Hong Kong architectural graduate student Kenneth Cheung Shiu Lun is worried about human kind’s consumption. We are killing the earth, Lun argues, and will soon make our own kind extinct as we deplete the planet’s resources.

In Noah’s Tower, Lun has designed an architectural island where the mantra “survival of the fittest” means that those brave enough to leave land will live on into the future. Noah’s Tower, playing off the story of Noah’s Ark, comes with a tagline: “It’s time to face it. Architecture without ground.”

As the earth’s land disappears, refugees gather on temporary floating islands before arriving to the Noah’s Tower complex, which is a series of towers connected by bridges that float and move with the waves and are interchangeable to allow for new linkages as the city grows.

The bridges linking the towers serve a special purpose: not only do they connect the expatriate community, but they serve as a link for residents to the world they left behind. The floating bridges are comprised of two levels, the bottom serving for traffic and the top covered in trees, bringing a connection to nature and the environment that has been lost for residents.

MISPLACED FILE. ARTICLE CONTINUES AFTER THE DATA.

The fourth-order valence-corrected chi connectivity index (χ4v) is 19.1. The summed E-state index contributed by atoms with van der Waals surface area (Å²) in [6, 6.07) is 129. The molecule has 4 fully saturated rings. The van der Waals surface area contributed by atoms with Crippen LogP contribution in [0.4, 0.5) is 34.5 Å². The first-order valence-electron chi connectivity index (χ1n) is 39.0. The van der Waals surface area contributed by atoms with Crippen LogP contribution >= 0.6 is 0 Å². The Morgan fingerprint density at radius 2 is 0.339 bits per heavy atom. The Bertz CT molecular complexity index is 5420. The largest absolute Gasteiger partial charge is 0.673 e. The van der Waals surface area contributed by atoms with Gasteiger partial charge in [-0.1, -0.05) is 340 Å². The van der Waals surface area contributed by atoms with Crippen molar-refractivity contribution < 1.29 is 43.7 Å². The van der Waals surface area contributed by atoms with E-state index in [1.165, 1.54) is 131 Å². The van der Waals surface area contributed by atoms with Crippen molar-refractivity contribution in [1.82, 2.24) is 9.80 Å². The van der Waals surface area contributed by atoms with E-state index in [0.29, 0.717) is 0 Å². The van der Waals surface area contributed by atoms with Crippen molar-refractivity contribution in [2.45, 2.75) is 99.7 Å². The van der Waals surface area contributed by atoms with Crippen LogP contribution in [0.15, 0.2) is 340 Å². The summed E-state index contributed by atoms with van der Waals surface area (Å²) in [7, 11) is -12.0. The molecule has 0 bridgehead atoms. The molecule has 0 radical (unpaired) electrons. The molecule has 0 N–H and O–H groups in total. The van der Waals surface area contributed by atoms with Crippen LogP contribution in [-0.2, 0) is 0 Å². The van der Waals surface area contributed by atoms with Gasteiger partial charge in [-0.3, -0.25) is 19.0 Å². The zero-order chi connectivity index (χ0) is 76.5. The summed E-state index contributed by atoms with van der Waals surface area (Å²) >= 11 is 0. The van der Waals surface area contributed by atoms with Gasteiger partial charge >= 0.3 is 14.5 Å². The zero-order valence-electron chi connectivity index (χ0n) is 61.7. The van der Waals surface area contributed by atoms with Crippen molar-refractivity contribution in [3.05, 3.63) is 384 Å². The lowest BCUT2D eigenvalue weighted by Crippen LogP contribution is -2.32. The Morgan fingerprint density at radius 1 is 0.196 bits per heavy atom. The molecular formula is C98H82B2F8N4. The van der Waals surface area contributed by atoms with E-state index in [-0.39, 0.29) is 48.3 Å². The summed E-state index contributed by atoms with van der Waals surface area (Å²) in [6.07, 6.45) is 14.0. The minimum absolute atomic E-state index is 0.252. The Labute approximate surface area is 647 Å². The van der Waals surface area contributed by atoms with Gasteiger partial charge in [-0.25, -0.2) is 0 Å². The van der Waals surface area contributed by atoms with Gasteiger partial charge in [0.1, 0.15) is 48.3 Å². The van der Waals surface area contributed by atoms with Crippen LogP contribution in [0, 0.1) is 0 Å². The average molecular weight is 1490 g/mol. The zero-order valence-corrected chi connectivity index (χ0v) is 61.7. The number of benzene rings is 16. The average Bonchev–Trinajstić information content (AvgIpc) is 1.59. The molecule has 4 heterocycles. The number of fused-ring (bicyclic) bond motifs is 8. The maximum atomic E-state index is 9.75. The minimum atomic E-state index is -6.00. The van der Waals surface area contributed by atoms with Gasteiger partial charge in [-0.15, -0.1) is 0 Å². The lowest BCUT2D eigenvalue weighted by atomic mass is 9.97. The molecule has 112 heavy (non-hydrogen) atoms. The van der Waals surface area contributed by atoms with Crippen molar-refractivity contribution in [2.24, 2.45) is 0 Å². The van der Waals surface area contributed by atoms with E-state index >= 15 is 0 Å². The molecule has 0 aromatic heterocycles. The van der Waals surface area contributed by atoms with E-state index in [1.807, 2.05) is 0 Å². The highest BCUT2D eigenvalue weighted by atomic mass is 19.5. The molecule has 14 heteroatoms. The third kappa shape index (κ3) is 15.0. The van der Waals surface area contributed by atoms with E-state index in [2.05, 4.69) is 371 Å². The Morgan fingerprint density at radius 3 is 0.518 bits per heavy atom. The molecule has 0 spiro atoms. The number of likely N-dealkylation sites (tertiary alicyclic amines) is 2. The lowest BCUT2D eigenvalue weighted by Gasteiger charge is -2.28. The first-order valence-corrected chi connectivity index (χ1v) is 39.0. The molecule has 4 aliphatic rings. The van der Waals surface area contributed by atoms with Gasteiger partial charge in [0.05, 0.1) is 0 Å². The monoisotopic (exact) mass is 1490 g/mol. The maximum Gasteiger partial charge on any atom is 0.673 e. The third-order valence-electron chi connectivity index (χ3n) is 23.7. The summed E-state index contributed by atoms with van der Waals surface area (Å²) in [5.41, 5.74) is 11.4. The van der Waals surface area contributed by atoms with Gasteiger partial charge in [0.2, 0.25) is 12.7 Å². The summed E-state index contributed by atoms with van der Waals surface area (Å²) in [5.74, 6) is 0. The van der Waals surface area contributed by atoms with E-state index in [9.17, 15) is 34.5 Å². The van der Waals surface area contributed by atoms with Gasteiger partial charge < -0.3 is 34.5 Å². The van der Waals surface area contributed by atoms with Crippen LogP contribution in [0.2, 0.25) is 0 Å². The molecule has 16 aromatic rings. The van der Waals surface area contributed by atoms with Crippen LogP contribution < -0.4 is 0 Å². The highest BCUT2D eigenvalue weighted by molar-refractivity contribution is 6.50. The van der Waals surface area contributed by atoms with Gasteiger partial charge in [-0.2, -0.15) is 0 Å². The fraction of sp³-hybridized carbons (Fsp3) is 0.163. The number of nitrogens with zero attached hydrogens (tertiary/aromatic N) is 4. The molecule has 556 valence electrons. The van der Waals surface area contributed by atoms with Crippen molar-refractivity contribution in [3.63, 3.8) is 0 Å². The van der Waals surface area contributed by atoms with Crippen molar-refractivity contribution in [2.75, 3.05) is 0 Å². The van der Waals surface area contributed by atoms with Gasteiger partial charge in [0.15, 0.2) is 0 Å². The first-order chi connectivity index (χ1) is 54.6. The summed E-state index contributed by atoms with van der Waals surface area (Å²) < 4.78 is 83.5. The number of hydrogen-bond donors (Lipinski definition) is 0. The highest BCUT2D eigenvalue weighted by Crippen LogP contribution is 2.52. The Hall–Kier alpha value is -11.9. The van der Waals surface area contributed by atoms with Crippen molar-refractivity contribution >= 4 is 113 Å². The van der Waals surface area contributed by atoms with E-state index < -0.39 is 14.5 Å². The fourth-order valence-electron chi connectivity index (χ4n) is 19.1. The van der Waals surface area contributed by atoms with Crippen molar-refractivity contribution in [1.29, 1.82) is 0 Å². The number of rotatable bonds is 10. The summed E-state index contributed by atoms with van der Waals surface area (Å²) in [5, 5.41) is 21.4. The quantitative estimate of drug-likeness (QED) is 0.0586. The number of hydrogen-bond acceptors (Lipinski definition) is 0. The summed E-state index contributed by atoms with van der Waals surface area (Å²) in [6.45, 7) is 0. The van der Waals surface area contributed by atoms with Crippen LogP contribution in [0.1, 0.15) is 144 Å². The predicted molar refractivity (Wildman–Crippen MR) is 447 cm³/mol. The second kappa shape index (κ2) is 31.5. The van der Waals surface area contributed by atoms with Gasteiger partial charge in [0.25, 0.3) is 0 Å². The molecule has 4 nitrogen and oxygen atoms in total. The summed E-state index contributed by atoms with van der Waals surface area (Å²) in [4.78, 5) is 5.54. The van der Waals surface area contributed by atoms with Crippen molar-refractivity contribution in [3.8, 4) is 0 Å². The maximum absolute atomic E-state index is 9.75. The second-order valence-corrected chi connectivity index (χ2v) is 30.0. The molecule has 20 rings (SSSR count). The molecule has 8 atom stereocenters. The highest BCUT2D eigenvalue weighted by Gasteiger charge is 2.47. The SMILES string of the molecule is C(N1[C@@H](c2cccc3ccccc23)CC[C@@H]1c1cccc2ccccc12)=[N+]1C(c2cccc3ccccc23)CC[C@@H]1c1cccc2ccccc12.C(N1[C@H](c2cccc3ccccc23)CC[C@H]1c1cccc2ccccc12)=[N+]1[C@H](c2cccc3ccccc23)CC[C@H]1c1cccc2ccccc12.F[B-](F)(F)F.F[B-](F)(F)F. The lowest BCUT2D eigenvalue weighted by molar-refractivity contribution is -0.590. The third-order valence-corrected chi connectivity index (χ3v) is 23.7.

The towers are structures with units stacked in a cone shape with living quarters positioned to have as much exposure to natural sunlight as possible. Houses are attached as boxes in levels layered on the cone, and the middle of the structure is left empty; the homes are cantilevered and jut into the open middle space. This open are is planted with greenery that thrives thanks to it exposure to sunlight.

One final interesting component to this proposal is the method which new residents will arrive to each Noah’s Tower: refugees will float or spin their way in via a clear, buoyant ball that resembles a hamster wheel. They can steer these transport devices directly into the center of each tower, Lun says, taking them safely and directly to their new shelter.

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